Tuesday, 25 October 2016

How to polish a rusty cross stitch needle

Polishing a fat rusty cross stitch needle is as simple as ABC
VERY simple. You just put the rusty needle on the rough cement floor and use your shoe to roll it back and forth a few times. And there, your needle is, not bright as a new pin, but almost there.

There used to be needlework classes way back during my primary school days. (Not sure whether they still have them? Guess not.)

My first cross stitch lesson was an awful mess and my crosses ended up getting a BIG cross from the teacher.

I just couldn't grasp how to stitch that cross -- even after the teacher had demonstrated several times. We were each given thick threads and fat needles, and a small piece of cross stitch cloth. The teacher was exasperated and sort of slam the cloth over my head (not very hard) and said "Why are you so stupid?" (That teacher had a good reputation for being stern, strict but good.)

Back home, Mum showed me how to do those stitches. And soon, I became a whiz kid at it. Taking patterns from a table cloth at home, Mum and I worked out a splendid design that no one had in class. It was selected, among other good pieces, to grace the seats of tiny wooden stools (done by the boys) -- and exhibited at the end of term!

But the polishing of the needle back to its original health, was something my good old classmate taught me. What a great trick!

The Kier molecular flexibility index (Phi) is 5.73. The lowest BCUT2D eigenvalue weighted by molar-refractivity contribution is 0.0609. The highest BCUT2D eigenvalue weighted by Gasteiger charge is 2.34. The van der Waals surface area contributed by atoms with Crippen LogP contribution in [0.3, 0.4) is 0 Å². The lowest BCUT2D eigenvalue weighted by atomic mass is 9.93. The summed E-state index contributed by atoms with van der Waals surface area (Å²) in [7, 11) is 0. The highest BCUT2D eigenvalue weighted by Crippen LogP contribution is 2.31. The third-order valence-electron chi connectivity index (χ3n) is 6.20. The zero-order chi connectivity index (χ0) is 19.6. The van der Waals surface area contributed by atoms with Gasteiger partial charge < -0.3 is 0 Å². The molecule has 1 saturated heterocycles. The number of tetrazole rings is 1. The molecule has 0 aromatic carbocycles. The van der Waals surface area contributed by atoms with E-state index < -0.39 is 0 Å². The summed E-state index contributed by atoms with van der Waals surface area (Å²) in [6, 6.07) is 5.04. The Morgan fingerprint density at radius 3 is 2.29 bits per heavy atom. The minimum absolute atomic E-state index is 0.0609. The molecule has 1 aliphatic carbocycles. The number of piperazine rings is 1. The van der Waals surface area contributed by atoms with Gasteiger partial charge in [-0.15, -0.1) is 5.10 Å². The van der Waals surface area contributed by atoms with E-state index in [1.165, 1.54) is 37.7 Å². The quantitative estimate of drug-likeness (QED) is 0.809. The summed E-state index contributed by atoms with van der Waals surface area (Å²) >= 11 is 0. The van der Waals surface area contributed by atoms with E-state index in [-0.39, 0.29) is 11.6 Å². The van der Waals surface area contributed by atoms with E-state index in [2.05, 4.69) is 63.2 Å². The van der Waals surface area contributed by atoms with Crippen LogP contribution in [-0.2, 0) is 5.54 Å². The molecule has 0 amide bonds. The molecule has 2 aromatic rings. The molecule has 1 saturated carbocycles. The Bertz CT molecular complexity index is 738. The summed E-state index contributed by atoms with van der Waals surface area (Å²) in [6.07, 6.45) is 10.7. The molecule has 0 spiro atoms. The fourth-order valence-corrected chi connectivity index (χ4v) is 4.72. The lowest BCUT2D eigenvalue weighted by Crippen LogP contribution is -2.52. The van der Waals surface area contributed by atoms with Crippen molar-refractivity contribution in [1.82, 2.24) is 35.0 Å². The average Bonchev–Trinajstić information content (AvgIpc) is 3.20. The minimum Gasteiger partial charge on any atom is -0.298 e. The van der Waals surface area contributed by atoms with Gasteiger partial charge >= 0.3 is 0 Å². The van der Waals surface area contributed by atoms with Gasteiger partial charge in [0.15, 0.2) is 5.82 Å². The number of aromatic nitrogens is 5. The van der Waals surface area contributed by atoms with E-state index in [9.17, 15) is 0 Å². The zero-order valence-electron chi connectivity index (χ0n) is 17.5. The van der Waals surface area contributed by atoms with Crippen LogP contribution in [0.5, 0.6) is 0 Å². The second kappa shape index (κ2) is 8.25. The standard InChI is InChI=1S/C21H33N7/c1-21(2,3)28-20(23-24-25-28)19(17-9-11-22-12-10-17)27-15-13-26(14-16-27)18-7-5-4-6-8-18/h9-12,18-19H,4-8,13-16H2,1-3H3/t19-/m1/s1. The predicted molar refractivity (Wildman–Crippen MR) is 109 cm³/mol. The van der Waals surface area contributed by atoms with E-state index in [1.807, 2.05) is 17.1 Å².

Monday, 17 October 2016

Ringing in the cash

THE owner of this provision shop is very proud of this shiny tin. While many shopkeepers have swapped their rusty Milo or Ovaltine cans for the cash register, this shiny tin has remained, very much treasured, more or less the family heirloom.

It keeps its shine through two generations of handling -- the bell making a nice tinkling sound when being pulled down from the ceiling, whenever change is needed. Then, it slides smoothly up again to a safer height. Works faster than the cash register, says the daughter of the owner.

This tin was customised for him by a skilled crafstman.  It took some time to make, as it had to be hammered into a smooth, round shape. You probably won't find such crafstmen today in Singapore.

Yes, the tinkling of the bell sounds better than the kerching of the cash register -- anytime.

Tuesday, 4 October 2016

Hail Hartono, for the Milo idea

I THINK Sing! China finalist Nathan Hartono has a really good idea. He said he would treat everyone to a drink (or more I hope) from the Milo van if he wins. And now the Nestle people say it doesn't matter whether or not he wins, the van will go round Singapore anyway. How cool.

The Milo van spans so many generations. The drink itself, according to Wikipedia, was developed by Thomas Mayne, an Australian chemist and inventor -- way back in 1934. So indeed, the drink has been around and been places.

The first time I drank Milo was at a sports day during primary school. There was a long queue of sweaty and panting kids snaking to the green van. You gulped down the drink in one fell swoop and then dumped the pointy cup into this humongous bin next to the van. I thought it was the best drink I had ever tasted.

My mum bought Ovaltine for the house and so I didn't know Milo until then. Later, mum also bought Milo but always insisted that we drink it piping hot.